Last year, I stumbled more or less by accident into my old analogue cameras on the attic. Although I also use a digital SLR, I could not resist to pick up those old cameras again to take pictures!
The first camera I got as a gift on my eleventh birthday was a Kodak Pocket B-1 camera. It used the then popular 110 format film cassettes. Changing these cassettes was so simple that even a child could do it. Also making pictures was child’s play: a large blue button to shoot and a little wheel to the advance the film, there are no more buttons on it!
My first family picture was not so great in terms of composition, but a few years later in Paris it got a lot better already. I have now shot a few months ago a roll Lomography Color Tiger with it, and the results did not disappoint. Nice to see that Lomography has breathed a whole new life into this format.
A few years later I had saved money enough with delivering newspapers for a second hand SLR. It was a Minolta XG-2 with aperture priority mode. The black and white photos I made with this camera I also printed myself in the darkroom in high school.
I also used my Minolta a lot during my study, but unfortunately during a study trip to China and Hong Kong the light meter of the camera broke down. Fortunately, I was able to buy a Seagull DF-300x body there, a Chinese license from the Minolta X-300, which I could also use with my Minolta lenses.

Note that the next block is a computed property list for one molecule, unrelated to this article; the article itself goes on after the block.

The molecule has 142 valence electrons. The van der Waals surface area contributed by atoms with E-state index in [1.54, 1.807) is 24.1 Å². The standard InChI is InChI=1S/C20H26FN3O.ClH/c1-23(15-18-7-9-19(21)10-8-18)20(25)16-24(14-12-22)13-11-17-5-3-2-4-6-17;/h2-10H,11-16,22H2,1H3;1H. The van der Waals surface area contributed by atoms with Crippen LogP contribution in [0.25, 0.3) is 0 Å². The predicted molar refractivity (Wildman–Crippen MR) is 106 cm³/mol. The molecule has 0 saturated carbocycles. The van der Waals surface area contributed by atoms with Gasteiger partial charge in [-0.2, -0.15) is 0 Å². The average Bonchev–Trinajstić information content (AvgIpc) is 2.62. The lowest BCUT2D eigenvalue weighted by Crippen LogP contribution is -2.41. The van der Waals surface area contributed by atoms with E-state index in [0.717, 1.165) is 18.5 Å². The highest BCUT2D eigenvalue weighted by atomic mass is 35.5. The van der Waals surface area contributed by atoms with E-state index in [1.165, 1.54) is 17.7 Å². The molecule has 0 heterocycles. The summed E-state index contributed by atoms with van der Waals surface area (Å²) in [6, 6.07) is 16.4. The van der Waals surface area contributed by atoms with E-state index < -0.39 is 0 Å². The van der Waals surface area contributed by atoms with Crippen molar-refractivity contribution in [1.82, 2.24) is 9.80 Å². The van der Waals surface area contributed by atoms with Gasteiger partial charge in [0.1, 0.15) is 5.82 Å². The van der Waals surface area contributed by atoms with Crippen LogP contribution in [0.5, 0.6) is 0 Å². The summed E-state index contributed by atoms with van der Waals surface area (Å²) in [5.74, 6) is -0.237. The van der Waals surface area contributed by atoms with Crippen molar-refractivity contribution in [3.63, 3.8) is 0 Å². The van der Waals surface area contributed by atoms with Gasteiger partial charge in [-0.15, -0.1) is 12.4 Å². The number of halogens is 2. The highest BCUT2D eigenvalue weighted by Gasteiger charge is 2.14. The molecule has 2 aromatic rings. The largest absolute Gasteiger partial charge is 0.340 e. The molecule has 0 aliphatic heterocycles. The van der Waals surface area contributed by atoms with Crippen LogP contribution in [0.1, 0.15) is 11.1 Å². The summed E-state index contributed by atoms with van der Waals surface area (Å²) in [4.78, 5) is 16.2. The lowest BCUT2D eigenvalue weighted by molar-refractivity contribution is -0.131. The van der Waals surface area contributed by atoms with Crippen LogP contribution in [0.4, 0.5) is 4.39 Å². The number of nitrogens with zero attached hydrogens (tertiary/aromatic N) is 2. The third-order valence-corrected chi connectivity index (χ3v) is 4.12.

Now, as I look back at those pictures from China, I suspect I left it at the lowest ISO (factory) setting of 12 initially, given the significant overexposure of the first roll with the Seagull. The following rolls were well exposed, fortunately.
Now almost twenty years later, the Seagull (in the photo with Fritz the Blitz 2.0 flash) does not give any sign of life anymore, even with new batteries. The older Minolta XG-2 is still working, and I used it to take the pictures from my camera collection. The metering is broken, so only the manual setting for aperture and shutter speed can be done, possibly by with the help of the light meter of another (digital) camera or smartphone for the correct settings. There are some light leaks visible on most photos, but that can be remedied by renewing the sealing myself.
In my old camera bag I also found a little blue compact camera, probably a gift for opening a savings account at the Postbank. That camera went with us last year on holiday to France, filled with an expired roll of Kodacolor Gold. The “panorama 35mm” (imprint in the front) can be achieved with a removable mask which covers the top and bottom of the 35mm film.
When my parents-in-law heard that I was active with old cameras and film rolls again, they also found two old cameras, which they were glad to give to me. So now I also have a Polaroid 1000 camera and a Minolta Riva Zoom 70 (with 35-70 zoom and autofocus!) included in my collection.
For the Polaroid new kits with instant photo paper are now available again from The Impossible Project in the Netherlands, so I have ordered some. I am wondering what surprises these old cameras will give!
And I also used some Piggy Points for the purchase of my first new Lomography camera, a sleek black La Sardina 8-Ball with Fritz the Blitz 2.0 flash. So it will become difficult to choose which camera(s) to carry with me on my Lomo walks!